Money, body and soul


When it comes to money matters things aren’t always simple. Thinking or talking about money evokes different thoughts, feelings, and even bodily sensations. Pride, anger, jealousy, anxiety, shame and sadness are among the emotions that frequently occur, accompanied with a shortness of breath, tightening of the chest and jaw. What is it about money, a neutral medium of exchange that was created by humans to make the sharing of our services simpler, that it creates such an emotional and physical response?

A few years ago I was the Deputy Director of Student Fees and Debtors at a University. Hearing the stories of a diverse range of students and parents about why they can’t settle their student account made me aware of the complexities around money. There was always a very personal story behind the request for funding. A story that is born out of a culture that values money more than human life, relationships and the soul. As I heard their stories it touched me on a physical and emotional level. The reason being that a certain aspect of their stories resonated with parts of my story about money. A common theme started to emerge that I could not quite grasp at that stage but only recently understood after listening to the insightful audiobook Unleashing the Soul of Money by Lynne Twist.

In her book Lynne states that money issues are not as personal as we think. ‘We’ve all been wounded in our relationship with money. They are entangled in the lies we live about money.’ She continues to explain that the source of our suffering is embedded in following three unconscious unexamined lies or myths:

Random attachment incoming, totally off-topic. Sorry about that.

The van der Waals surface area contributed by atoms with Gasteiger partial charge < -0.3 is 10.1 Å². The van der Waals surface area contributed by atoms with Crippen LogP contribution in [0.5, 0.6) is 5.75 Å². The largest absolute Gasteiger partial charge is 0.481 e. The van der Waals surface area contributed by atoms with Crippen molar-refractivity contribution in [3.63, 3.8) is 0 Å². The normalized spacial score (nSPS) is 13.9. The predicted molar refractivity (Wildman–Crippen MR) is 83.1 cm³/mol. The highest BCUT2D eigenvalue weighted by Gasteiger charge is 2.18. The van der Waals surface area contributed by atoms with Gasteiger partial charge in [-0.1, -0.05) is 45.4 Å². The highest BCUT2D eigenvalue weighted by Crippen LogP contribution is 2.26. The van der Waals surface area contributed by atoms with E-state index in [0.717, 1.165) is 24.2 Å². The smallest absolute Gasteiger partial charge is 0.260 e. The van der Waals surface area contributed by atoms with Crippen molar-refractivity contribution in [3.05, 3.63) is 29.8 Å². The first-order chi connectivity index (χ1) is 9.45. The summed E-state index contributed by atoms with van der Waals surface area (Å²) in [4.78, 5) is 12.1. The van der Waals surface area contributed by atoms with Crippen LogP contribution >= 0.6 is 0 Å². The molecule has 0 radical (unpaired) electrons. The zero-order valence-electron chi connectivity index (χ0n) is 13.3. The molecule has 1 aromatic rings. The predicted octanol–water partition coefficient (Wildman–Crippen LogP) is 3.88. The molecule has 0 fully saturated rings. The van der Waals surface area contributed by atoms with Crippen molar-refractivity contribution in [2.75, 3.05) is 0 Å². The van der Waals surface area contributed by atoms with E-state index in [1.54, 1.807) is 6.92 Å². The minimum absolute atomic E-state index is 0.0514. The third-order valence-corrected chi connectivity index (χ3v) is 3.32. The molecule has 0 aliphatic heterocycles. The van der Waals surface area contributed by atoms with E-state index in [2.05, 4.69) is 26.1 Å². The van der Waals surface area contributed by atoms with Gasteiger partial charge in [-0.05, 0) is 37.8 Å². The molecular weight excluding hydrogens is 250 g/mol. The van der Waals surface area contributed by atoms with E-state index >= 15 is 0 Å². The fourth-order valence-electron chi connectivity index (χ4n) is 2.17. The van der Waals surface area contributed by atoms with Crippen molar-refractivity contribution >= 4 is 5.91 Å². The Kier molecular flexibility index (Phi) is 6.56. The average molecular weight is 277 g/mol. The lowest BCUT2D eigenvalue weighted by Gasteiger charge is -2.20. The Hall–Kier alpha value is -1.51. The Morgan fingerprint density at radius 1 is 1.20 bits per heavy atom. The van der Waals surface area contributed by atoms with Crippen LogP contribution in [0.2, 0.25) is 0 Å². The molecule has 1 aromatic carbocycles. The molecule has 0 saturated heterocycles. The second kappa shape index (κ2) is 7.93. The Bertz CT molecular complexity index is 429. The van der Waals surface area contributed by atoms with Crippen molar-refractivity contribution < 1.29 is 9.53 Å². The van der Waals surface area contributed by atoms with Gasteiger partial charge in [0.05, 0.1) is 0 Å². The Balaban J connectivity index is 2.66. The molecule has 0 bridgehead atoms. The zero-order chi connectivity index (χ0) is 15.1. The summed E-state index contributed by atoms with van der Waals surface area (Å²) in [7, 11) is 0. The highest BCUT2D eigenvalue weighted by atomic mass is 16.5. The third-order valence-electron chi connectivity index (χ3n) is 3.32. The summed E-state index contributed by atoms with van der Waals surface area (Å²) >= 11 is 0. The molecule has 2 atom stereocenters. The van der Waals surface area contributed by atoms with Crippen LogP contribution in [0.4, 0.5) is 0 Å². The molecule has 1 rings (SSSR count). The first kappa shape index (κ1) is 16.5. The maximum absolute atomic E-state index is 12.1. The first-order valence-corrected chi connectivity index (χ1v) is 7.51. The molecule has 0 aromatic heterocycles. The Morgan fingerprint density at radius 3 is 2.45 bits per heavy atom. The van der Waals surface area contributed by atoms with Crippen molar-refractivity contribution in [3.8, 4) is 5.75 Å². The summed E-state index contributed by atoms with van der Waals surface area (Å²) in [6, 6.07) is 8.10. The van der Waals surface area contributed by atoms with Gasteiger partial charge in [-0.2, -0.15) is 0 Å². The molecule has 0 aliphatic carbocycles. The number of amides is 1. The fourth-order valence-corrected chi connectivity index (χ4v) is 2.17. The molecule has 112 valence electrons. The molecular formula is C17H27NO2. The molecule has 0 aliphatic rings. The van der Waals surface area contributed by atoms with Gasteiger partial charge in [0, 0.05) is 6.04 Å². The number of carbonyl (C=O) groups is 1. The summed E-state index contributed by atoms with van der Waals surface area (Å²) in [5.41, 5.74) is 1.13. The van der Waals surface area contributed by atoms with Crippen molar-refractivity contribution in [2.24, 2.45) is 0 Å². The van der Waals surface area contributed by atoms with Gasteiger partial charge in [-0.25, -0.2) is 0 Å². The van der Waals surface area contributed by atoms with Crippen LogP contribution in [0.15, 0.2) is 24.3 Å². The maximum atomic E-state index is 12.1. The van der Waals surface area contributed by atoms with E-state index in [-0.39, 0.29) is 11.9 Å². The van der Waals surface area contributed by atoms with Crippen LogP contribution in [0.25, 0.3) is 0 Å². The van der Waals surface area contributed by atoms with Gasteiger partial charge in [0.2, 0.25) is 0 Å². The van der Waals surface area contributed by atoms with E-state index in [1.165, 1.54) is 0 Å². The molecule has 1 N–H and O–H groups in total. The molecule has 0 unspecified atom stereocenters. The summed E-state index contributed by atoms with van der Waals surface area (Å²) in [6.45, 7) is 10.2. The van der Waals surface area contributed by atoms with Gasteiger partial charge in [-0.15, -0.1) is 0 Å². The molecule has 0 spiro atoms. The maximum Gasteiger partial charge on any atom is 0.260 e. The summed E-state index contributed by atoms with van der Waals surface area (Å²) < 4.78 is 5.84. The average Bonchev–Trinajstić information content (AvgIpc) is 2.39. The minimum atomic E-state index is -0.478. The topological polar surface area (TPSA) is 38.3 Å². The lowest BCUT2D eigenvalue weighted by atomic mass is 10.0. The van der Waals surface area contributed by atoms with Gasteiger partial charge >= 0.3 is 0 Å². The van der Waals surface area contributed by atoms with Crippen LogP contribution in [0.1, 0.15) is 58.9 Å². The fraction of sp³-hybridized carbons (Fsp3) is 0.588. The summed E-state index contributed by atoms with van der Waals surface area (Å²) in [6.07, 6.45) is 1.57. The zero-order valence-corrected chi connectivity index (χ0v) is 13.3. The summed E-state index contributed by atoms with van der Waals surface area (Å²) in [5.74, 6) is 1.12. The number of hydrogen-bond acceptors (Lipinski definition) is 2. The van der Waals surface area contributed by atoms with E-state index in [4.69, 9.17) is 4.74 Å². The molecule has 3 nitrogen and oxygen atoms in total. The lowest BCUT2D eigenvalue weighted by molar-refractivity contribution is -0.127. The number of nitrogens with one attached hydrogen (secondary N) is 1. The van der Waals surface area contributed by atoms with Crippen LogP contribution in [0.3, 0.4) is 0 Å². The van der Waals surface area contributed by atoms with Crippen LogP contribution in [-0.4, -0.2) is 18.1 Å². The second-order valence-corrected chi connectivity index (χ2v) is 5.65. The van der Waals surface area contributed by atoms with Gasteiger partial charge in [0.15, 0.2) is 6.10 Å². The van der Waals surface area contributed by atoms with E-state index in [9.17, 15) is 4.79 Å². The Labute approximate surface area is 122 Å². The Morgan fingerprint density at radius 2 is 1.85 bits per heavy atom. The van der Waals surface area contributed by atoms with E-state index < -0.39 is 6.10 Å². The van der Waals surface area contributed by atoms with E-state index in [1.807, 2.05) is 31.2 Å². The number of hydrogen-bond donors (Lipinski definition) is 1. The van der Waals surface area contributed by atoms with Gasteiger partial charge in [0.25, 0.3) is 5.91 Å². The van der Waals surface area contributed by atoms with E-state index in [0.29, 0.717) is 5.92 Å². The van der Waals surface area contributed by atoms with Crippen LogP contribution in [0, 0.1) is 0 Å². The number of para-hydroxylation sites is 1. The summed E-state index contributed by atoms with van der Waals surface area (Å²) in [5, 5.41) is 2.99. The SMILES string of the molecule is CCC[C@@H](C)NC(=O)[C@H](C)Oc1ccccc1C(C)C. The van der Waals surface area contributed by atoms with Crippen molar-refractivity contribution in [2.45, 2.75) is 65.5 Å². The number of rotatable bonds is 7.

1. There is not enough. We tend to think there is not enough time, money, food, sex, vacation, work, etc. Later we allow these thoughts to come into our soul. We then start to think that ‘I’m not enough’. This type of thinking implies that someone is going to be left out. We start to fear scarcity. Which in turn justifies our actions of only taking care of us and constantly trying to accumulate more.
  2. More is better. We have an unending quest for more. We want more cars, money, bigger houses, more clothes, education, etc. The result is that we accumulate more of what we don’t really need. It is difficult to not fall into this trap as research suggests that the Media bombards us with approximately 30 000 messages a day telling us, you need more and are not enough. More has become a way of life.
  3. That is just the way it is. This type of thinking that ‘there is not enough’ and ‘more is better’ leads to the third lie that this is just the way life is and we stop questioning the myths and start to believe it.

As I listened to these myths about money I could see how the fear of scarcity is at the root of creating a world where people don’t have enough. I realised that I do have a choice how I want to think about money and the meaning I want to assign it. I can change my relationship with money from ‘not having enough’ to sufficiency by changing the conversation I have about money with others and myself.

Life does not always give us what we want but it does give us exactly what we need to learn and grow. Lynne Twist calls it the principle of sufficiency and explains it as such:

When you let go of trying to get more of what you don’t really need. It frees up oceans of energy to make a difference with what you have. You start to pay attention to what you already have. When you make a difference with what you have, it expands.